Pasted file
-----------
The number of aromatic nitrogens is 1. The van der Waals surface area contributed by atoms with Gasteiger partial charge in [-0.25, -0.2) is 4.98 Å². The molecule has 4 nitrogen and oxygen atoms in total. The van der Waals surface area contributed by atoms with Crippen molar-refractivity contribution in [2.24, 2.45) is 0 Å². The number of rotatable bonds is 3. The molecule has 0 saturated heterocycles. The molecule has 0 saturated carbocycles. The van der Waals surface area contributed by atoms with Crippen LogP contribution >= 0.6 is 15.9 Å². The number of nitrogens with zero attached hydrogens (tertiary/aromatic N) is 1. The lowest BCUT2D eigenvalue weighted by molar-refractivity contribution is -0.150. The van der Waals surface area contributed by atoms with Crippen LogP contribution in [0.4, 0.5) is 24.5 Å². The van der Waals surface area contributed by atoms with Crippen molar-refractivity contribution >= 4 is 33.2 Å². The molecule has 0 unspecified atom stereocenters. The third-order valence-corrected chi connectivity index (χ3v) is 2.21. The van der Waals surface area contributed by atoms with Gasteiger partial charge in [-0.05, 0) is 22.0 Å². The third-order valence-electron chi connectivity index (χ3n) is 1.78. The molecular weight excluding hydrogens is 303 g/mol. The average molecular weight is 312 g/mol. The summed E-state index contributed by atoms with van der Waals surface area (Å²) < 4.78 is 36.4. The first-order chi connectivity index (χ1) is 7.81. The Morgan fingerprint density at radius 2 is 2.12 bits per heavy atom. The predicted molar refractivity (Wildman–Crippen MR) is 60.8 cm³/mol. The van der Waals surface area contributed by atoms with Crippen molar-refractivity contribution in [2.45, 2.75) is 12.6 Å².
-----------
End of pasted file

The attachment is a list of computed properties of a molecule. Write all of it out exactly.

The number of aromatic nitrogens is 1. The van der Waals surface area contributed by atoms with Gasteiger partial charge in [-0.25, -0.2) is 4.98 Å². The molecule has 4 nitrogen and oxygen atoms in total. The van der Waals surface area contributed by atoms with Crippen molar-refractivity contribution in [2.24, 2.45) is 0 Å². The number of rotatable bonds is 3. The molecule has 0 saturated heterocycles. The molecule has 0 saturated carbocycles. The van der Waals surface area contributed by atoms with Crippen LogP contribution >= 0.6 is 15.9 Å². The number of nitrogens with zero attached hydrogens (tertiary/aromatic N) is 1. The lowest BCUT2D eigenvalue weighted by molar-refractivity contribution is -0.150. The van der Waals surface area contributed by atoms with Crippen LogP contribution in [0.4, 0.5) is 24.5 Å². The van der Waals surface area contributed by atoms with Crippen molar-refractivity contribution >= 4 is 33.2 Å². The molecule has 0 unspecified atom stereocenters. The third-order valence-corrected chi connectivity index (χ3v) is 2.21. The van der Waals surface area contributed by atoms with Gasteiger partial charge in [-0.05, 0) is 22.0 Å². The third-order valence-electron chi connectivity index (χ3n) is 1.78. The molecular weight excluding hydrogens is 303 g/mol. The average molecular weight is 312 g/mol. The summed E-state index contributed by atoms with van der Waals surface area (Å²) < 4.78 is 36.4. The first-order chi connectivity index (χ1) is 7.81. The Morgan fingerprint density at radius 2 is 2.12 bits per heavy atom. The predicted molar refractivity (Wildman–Crippen MR) is 60.8 cm³/mol. The van der Waals surface area contributed by atoms with Crippen molar-refractivity contribution in [2.45, 2.75) is 12.6 Å².